Northumberland is world-renowned for its vast collection of castles. Alnwick, Bamburgh, Warkworth, Dunstanburgh, Lindisfarne, should I go on? These castles, in various states of repair and disrepair are the most widely known because of their historical importance and their prominent locations either directly on the coastline or in important towns.
Whilst we love everything about Northumberland, and have visited these honey pot attractions, they don’t really fit with our away-from-the-tourist-trail exploring ethos. There is, however, a castle almost on the doorstep of our home which is little-known, and probably even lesser visited.
I say ‘castle’. It certainly wasn’t built as a fortification or stronghold of any kind. It’s a folly; a whimsical ornamental building with no significant purpose. We love follies. We’ve visited dozens of follies around the region but finding one within such close proximity to our home was a real treat; I’ve lived in the area my whole life and had no idea it was there until a couple of years ago. Funny the things you overlook isn’t it.
Starlight Castle sits high on the banks of the Holywell Dene as it flows through Seaton Sluice and out into the North Sea. Where once it commanded a prominent position on the grassy slopes, now it is shrouded in trees and shrub so high and overgrown it’s difficult to find unless you know it’s there. At some distant point no longer in the memory of any living locals this folly was vaguely intact. I found this grainy but interesting image on a website which shows how it looked at that distant point. It looks fairly impressive and dominating, but in fact it’s a very small structure.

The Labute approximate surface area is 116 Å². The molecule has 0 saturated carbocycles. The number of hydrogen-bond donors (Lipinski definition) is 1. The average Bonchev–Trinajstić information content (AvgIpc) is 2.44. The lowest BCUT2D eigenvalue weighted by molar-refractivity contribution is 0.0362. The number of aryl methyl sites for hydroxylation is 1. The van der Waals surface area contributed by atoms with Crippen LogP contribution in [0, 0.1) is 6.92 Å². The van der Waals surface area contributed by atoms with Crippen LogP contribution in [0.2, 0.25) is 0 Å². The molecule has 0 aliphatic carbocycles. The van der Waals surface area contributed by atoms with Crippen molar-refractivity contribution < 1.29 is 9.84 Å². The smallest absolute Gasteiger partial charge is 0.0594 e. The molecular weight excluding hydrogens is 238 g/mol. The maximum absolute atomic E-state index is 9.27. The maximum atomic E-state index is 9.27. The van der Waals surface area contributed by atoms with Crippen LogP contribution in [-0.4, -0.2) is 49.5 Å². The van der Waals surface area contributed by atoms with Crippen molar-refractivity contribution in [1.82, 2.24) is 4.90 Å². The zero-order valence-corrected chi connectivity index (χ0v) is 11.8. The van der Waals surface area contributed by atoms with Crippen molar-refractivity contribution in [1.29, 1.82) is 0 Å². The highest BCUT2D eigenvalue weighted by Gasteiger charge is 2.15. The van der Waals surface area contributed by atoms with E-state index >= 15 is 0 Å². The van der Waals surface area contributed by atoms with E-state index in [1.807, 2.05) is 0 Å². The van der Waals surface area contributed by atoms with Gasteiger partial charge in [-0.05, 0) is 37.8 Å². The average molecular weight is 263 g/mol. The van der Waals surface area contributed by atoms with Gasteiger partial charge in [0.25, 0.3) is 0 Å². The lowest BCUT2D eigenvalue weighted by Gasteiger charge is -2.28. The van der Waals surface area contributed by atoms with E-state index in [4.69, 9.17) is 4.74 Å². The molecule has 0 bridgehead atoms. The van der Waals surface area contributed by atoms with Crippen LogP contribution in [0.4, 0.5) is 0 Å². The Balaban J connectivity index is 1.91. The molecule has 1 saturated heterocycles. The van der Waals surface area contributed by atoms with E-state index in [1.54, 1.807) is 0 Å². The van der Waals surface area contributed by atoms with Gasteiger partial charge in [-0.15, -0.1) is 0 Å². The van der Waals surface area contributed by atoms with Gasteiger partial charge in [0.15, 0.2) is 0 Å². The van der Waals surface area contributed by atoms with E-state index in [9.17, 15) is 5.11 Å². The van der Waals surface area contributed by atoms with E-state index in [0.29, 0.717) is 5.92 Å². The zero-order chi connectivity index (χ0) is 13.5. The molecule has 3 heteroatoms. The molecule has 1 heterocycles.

Photo Credit: Spirit of Place
It may be small, and not even a castle, but its story is worth telling. It was built in 1750 by Sir Francis Blake Delaval. He was the successor to the Seaton Delaval Hall estate, taking it over two years later from his father. Francis was a keen gambler, and the tale of Starlight goes that someone wagered that he couldn’t build a ‘dwelling fit for a lady’ in a day. Construction began on one night by the light of the stars and was completed the following day, hence the name Starlight Castle. Whether this is pure folklore or there are any grains of truth is unclear; it’s certainly a fun story and Francis Delaval’s reputation as a man of some frivolity certainly gives it credence. Delaval’s obituary described him as “‘the very soul of frolic and amusement (who) overbalanced a few foibles by a thousand amiable qualities”.
Photo Credit: Wikipedia
Very little remains of the folly nowadays. A corner of wall with an archway is all that’s left to see of this 260 year old wager. When Gordon and I visited it was very overgrown and difficult to get any photographs of, so I’ve had to use existing photos to show it. Ordinarily I wouldn’t want to do this, but I love the tale of Starlight so much I didn’t want to miss the opportunity to tell it.
Photo Credit: Great British Bike Rides
Continuing along the dene at the foot of the bank there’s evidence of the gradual submission of Starlight to the elements. 260+ years of harsh coastal winters and the slow repossession of nature sees dressed stones now tumbled down the length of the burn like haphazardly laid stepping-stones. It’s a shame this folly was never salvaged. It will no doubt continue to degrade until nothing remains of it but the stepping-stones and folk tales of the estate’s namesake. For now though, it stands; the inconspicuous outsider to the Delaval estate. The comedy addition to the rather grand country house that is Seaton Delaval Hall. Francis Delaval junior’s very own 18th century tree house.